Counting seeds, soil amendments, bamboo stakes, and a few plants here and there, I've probably spent around $125, give or take, for this season. I still have tons of seeds left and the stakes will remain viable for at least a few years. Plus, every year I learn a little bit more about seed-saving and save a little bit more over time. My largest expense was on soil amendments, which I probably wouldn't do every year, given that our homemade compost has been supplementing everything and is a continual process in and of itself. So is it a viable operation? Yes. And knowing where and how my food was grown, and being able to harvest it immediately before I eat it, makes that a resounding "definitely!"

If I were trying to turn this into a city program for low income folks, I would first try to get some sort of grant/donation money to help pay for seeds and compost. I'd try to get farmers to donate manure. I'd try to organize digging teams and present a brief workshop on watering, weeding, etc. using the local knowledge as team leads. Then I'd recommend high yield seed/plant varieties such as greens (turnip, mustard, collards), beets, turnips, tomatoes, beans, summer squash, zucchini, and peppers. Teaching composting, canning (not me, I'm a newbie!), and cover cropping would be important, too.

Man, that would be cool! And it will probably trend in that direction given the price of groceries and gas and energy bills and the diminishing returns on oil...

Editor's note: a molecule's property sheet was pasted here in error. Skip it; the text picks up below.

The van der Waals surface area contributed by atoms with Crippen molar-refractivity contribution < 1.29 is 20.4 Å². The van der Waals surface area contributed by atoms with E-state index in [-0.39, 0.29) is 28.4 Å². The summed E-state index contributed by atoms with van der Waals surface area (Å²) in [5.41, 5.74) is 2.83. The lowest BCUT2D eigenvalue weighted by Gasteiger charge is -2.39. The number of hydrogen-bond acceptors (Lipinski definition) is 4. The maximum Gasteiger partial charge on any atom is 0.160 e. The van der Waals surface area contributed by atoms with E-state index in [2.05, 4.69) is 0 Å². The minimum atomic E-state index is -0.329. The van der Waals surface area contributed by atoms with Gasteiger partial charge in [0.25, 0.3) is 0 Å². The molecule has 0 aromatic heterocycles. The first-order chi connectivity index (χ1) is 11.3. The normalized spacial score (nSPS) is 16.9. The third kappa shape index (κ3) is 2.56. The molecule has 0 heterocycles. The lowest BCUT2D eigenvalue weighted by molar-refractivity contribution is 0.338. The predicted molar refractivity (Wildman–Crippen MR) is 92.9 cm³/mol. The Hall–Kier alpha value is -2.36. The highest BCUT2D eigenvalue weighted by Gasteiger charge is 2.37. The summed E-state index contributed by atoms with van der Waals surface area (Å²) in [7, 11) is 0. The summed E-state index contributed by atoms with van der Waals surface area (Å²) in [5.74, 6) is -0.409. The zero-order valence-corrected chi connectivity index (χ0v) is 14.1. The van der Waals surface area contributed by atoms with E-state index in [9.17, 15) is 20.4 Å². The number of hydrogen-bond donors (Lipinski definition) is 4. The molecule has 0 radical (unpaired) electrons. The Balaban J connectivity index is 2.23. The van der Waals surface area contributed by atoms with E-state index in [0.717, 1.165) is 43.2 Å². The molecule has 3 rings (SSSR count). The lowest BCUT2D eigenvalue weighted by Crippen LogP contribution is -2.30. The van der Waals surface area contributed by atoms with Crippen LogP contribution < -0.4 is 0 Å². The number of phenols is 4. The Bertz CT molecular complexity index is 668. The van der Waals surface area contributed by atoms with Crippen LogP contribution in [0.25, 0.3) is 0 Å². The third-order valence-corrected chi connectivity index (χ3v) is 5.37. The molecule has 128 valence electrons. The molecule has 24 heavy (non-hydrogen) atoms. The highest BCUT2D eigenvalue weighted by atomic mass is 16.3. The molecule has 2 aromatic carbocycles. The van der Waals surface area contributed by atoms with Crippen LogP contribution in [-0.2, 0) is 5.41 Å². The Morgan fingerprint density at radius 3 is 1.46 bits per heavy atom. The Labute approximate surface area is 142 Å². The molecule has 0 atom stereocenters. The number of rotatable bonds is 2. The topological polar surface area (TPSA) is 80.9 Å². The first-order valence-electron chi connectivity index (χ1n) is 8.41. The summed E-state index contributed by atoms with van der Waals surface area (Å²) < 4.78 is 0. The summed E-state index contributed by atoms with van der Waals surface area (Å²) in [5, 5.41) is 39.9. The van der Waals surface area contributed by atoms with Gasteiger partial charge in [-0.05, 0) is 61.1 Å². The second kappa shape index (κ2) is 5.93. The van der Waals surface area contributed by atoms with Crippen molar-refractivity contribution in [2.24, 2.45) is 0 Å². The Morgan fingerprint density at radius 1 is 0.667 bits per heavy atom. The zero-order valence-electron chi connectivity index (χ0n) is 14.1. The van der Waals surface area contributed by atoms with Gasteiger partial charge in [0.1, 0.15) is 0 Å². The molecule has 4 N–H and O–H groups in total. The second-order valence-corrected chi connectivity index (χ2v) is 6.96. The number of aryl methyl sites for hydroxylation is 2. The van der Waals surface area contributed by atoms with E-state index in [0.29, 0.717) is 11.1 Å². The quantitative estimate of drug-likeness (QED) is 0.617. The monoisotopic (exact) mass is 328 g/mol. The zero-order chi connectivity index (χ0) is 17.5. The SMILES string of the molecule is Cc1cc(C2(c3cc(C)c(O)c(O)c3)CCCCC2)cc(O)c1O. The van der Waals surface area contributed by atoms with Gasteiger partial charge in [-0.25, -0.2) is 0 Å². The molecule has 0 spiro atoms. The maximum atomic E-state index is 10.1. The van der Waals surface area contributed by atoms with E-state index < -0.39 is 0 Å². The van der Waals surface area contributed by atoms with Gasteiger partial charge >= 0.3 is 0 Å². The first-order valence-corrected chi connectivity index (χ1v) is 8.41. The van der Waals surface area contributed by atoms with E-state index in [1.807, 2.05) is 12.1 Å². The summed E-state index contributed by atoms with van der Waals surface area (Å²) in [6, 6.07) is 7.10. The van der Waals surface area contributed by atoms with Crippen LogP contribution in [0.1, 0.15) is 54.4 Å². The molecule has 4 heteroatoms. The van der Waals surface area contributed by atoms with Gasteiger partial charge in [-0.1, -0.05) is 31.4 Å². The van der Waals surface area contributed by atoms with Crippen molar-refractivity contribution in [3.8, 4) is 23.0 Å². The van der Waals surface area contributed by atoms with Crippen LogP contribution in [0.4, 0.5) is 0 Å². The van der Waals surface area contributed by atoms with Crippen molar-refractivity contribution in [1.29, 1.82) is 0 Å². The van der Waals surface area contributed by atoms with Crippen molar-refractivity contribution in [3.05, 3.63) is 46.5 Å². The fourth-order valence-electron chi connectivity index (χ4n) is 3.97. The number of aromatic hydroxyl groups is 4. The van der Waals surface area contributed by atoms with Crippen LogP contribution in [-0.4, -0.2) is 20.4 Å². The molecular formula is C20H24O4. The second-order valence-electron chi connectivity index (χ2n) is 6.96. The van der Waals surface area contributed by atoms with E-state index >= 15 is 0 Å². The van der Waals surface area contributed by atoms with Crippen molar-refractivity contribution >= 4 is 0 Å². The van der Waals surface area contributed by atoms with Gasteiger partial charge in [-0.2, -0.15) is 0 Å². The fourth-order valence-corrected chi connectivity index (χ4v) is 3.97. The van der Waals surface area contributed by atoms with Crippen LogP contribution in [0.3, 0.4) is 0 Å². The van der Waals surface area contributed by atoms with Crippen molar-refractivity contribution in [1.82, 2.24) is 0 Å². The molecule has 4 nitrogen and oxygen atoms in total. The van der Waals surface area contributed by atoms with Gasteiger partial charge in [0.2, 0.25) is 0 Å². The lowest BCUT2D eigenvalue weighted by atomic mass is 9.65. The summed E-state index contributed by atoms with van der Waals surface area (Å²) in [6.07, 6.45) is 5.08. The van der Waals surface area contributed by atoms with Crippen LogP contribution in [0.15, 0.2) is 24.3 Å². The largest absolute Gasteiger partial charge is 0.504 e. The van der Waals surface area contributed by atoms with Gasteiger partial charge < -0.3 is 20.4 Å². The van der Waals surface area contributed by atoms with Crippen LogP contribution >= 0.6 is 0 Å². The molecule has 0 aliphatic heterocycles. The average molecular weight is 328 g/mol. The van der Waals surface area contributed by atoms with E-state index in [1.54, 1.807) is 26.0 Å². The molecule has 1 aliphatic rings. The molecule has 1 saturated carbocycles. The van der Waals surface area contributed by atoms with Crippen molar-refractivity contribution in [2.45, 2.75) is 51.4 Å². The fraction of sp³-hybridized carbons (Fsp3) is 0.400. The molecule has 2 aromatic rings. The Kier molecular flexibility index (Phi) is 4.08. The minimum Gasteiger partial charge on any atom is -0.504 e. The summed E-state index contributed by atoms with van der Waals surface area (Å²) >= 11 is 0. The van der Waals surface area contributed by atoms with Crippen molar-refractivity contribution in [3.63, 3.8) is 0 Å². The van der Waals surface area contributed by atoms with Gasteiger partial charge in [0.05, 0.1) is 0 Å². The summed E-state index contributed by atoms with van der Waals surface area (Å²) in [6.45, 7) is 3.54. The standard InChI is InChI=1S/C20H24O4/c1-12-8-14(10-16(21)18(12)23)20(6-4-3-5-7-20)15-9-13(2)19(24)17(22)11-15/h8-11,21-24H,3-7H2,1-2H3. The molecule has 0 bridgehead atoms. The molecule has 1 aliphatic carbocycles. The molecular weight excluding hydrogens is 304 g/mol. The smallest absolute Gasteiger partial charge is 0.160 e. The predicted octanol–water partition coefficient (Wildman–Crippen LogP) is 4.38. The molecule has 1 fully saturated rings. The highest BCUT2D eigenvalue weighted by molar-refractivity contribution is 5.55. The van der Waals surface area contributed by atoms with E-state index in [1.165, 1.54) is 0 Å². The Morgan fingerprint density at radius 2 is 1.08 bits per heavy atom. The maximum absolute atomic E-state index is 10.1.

Lawns are for wusses. Give me a trowel and some dirt any day.


anajz said...

I have not been keeping tabs on what I have spent thus far...and I probably do not want to know either. I didn't have much luck with the seedlings, so I ended up buying most of my garden...and as I have mentioned already...:( I haven't harvested much of anything.
I did cut some of my brocolli leaves off and some of my larger spinach leaves and dehydrated them for future use. I also dehydrated some jalapeno peppers that acccidentally froze in the fridge. Thanks for the heads up on that info.
We are traveling a lot the next two weeks so that is when the veggies will all start coming in...when I have someone else taking care of

Hausfrau said...

So... did you say you were starting a low income gardening program? :) Thanks for the post - for a while I was tracking my gardening expenses but then I got lazy. Hey, I will bring you some peaches if we come up there when they are coming off the tree - whoa! Don't know what I am going to do with all of them! I have an experiment in mind involving a Sun Oven, though.

Lewru said...

How about canning them? Drying them? Freezing them? You lucky gal!

Lewru said...

Anajz, I'm sorry to hear about your gardening woes! Is it the weather? The soil? I dumped tons of stuff into mine (at least the tomato/pepper beds)... And it is relatively well protected from wind...and we've had oodles of water...And did I mention I dance naked at midnight to incite the garden fairies to riot?? (Just kidding.)


anajz said...

Oh, now you tell me...I forgot about the dancing! :)

I took some photos today and hope to get them posted before we leave town tomorrow.

Verde said...

Oh reading about all that made me hungry!

I think I've spent more on flowers than vegitable seed and I'm gardening a 1/2 acre (with others). Now, I havn't harvested much.

Lewru said...

I would kill for 1/2 an acre. :)